Innovation is not the sole domain of youthful inventors, entrepreneurs and innovators. When I visit companies — many of them populated by 20-somethings — and see fewer gray hairs on the people working there, I think: The less gray, the lesser the company’s innovation potential.
Greying and Innovating
Why? Simply put, older innovators have more work experience and have lived longer. When compared to less seasoned innovators, seasoned innovators have decades of industry expertise, as well as a stronger understanding of what it takes to compete — and succeed — in the real world. Plus, the experienced innovator has more extensive professional and personal networks. These networks are invaluable when it comes to leveraging resources and calling on people who can help.
And those connections — combined with deep pools of knowledge and experience — might just be what it takes to achieve innovation success. The Kauffman Foundation conducted a survey in 2009 of 549 startups that were operating in high-growth, innovation-centric industries including aerospace, defense, healthcare and computer electronics. The survey concluded that people over 55 years old were nearly twice as likely as people in their twenties and early thirties to launch successful startups in these innovation-heavy industries.
If you’re a baby boomer who has dreamed about starting a business, wait no longer. It’s important to recognize that the world’s young, innovative entrepreneurs are anomalies. Those of us with gray hair have wisdom and experience going for us, and, yes, we know we’ve become more risk-averse as we grow older. Yet, the Great Recession of 2008 saw many older workers lose jobs that will never come back. Many of us decided it was time (what better option was there?) to launch a business.
The laid-off became the owner; the expendable became the innovator; the knocked down stood up.
Young vs. Old
Innovators and entrepreneurs come in all ages, of course. The more common image of an innovator is the young entrepreneur who operates a business in a makeshift office, or the college-age computer geek who designed a cool app in his dorm room. These are the legends of Facebook, Microsoft, Google, Dell and Apple. And, yes, even Albert Einstein, who published five game-changing papers at the tender age of 26. The year, referred to as Einstein’s “annus mirabilis” (miracle year), was 1905. One of the publications introduced Einstein’s theory of relativity while the other described E = mc2. Not bad, kid.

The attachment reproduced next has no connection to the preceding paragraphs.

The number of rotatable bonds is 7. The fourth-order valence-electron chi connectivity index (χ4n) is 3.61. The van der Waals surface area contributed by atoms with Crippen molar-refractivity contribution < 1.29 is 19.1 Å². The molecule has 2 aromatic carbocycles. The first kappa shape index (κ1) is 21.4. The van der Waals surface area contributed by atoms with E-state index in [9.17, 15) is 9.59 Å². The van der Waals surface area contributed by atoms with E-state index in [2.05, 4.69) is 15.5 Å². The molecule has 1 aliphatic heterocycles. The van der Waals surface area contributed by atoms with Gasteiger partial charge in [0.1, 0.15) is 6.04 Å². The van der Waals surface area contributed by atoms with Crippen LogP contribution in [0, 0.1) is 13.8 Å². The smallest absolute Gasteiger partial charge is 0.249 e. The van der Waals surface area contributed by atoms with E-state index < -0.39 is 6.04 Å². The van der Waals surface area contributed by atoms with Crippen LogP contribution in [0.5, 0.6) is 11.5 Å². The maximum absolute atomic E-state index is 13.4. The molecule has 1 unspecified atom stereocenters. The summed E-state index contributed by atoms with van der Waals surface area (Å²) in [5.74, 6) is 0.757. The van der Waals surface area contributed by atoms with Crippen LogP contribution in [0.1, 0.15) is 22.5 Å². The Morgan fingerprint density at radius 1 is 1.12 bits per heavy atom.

But these examples are the exceptions and not the rule. In a paper titled “Age and Great Invention,” Benjamin Jones of Northwestern’s Kellogg School reports that a 55-year-old has significantly more innovation potential than a 25-year-old. Jones’ research concluded that if an organization wants innovation to thrive, emphasis should be on the experienced worker, not the younger one. To keep innovators around longer makes sense: It takes time for an idea to evolve from its birth to its full-blown commercialization stage. This evolution is time-consuming and is oftentimes helped along by the innovators themselves, which reasons that the more experienced the innovator, the longer the expertise and the shorter the evolutionary timeline.
The older innovator is also likely to occur in industry. Take a 38-year-old problem solver: If he or she stays in industry, it will probably take half of the academics’ time — ten years — to reach innovative stardom. Those ten years are spent educating the marketplace about the innovation’s origin, its implications and its commercial applications. That puts nearly 50 years of age before the bright lights of the innovation spotlight shines on that particular solution.
An Aging World
It reasons, then, that as innovators grow older, so does the world. Consider the predictions of an aging global population: By 2030, the average age in the United States will rise from 37 to 39; in Europe, the average age will go from 40 to 45; and, in Japan, the rise is from 45 to 49. The implication is that an aging population combined with declining birthrates in developed countries could result in a huge deficit in the world’s creative potential. The challenge is whether or not developed countries will continue to compete, expand, create wealth and maintain living standards while depending on an aging society of entrepreneurs, innovators and workers.